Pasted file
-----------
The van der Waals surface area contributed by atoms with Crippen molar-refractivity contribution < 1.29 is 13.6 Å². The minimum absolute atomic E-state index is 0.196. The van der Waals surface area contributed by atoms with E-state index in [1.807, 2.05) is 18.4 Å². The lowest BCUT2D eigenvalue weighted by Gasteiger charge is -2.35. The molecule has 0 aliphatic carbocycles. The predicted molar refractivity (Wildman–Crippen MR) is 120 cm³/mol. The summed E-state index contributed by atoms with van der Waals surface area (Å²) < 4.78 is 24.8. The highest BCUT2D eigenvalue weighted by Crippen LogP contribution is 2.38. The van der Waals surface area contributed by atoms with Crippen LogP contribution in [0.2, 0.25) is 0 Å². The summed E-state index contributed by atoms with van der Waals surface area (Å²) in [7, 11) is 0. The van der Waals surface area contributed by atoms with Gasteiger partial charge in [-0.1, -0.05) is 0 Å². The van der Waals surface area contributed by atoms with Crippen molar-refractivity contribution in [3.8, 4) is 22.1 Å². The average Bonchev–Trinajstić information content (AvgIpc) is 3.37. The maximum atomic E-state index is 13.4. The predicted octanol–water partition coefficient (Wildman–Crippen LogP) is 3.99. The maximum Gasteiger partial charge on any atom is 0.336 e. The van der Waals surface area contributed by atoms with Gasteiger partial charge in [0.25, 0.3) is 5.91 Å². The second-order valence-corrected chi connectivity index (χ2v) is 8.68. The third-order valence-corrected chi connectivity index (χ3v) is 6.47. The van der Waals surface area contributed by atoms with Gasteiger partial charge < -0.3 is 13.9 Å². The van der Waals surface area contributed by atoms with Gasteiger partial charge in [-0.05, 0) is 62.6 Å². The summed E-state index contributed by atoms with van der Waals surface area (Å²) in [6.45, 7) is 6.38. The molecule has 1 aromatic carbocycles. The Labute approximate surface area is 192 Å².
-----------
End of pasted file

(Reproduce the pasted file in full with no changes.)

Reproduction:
The van der Waals surface area contributed by atoms with Crippen molar-refractivity contribution < 1.29 is 13.6 Å². The minimum absolute atomic E-state index is 0.196. The van der Waals surface area contributed by atoms with E-state index in [1.807, 2.05) is 18.4 Å². The lowest BCUT2D eigenvalue weighted by Gasteiger charge is -2.35. The molecule has 0 aliphatic carbocycles. The predicted molar refractivity (Wildman–Crippen MR) is 120 cm³/mol. The summed E-state index contributed by atoms with van der Waals surface area (Å²) < 4.78 is 24.8. The highest BCUT2D eigenvalue weighted by Crippen LogP contribution is 2.38. The van der Waals surface area contributed by atoms with Crippen LogP contribution in [0.2, 0.25) is 0 Å². The summed E-state index contributed by atoms with van der Waals surface area (Å²) in [7, 11) is 0. The van der Waals surface area contributed by atoms with Gasteiger partial charge in [-0.1, -0.05) is 0 Å². The van der Waals surface area contributed by atoms with Crippen molar-refractivity contribution in [3.8, 4) is 22.1 Å². The average Bonchev–Trinajstić information content (AvgIpc) is 3.37. The maximum atomic E-state index is 13.4. The predicted octanol–water partition coefficient (Wildman–Crippen LogP) is 3.99. The maximum Gasteiger partial charge on any atom is 0.336 e. The van der Waals surface area contributed by atoms with Gasteiger partial charge in [0.25, 0.3) is 5.91 Å². The second-order valence-corrected chi connectivity index (χ2v) is 8.68. The third-order valence-corrected chi connectivity index (χ3v) is 6.47. The van der Waals surface area contributed by atoms with Gasteiger partial charge < -0.3 is 13.9 Å². The van der Waals surface area contributed by atoms with Gasteiger partial charge in [-0.05, 0) is 62.6 Å². The summed E-state index contributed by atoms with van der Waals surface area (Å²) in [6.45, 7) is 6.38. The molecule has 1 aromatic carbocycles. The Labute approximate surface area is 192 Å².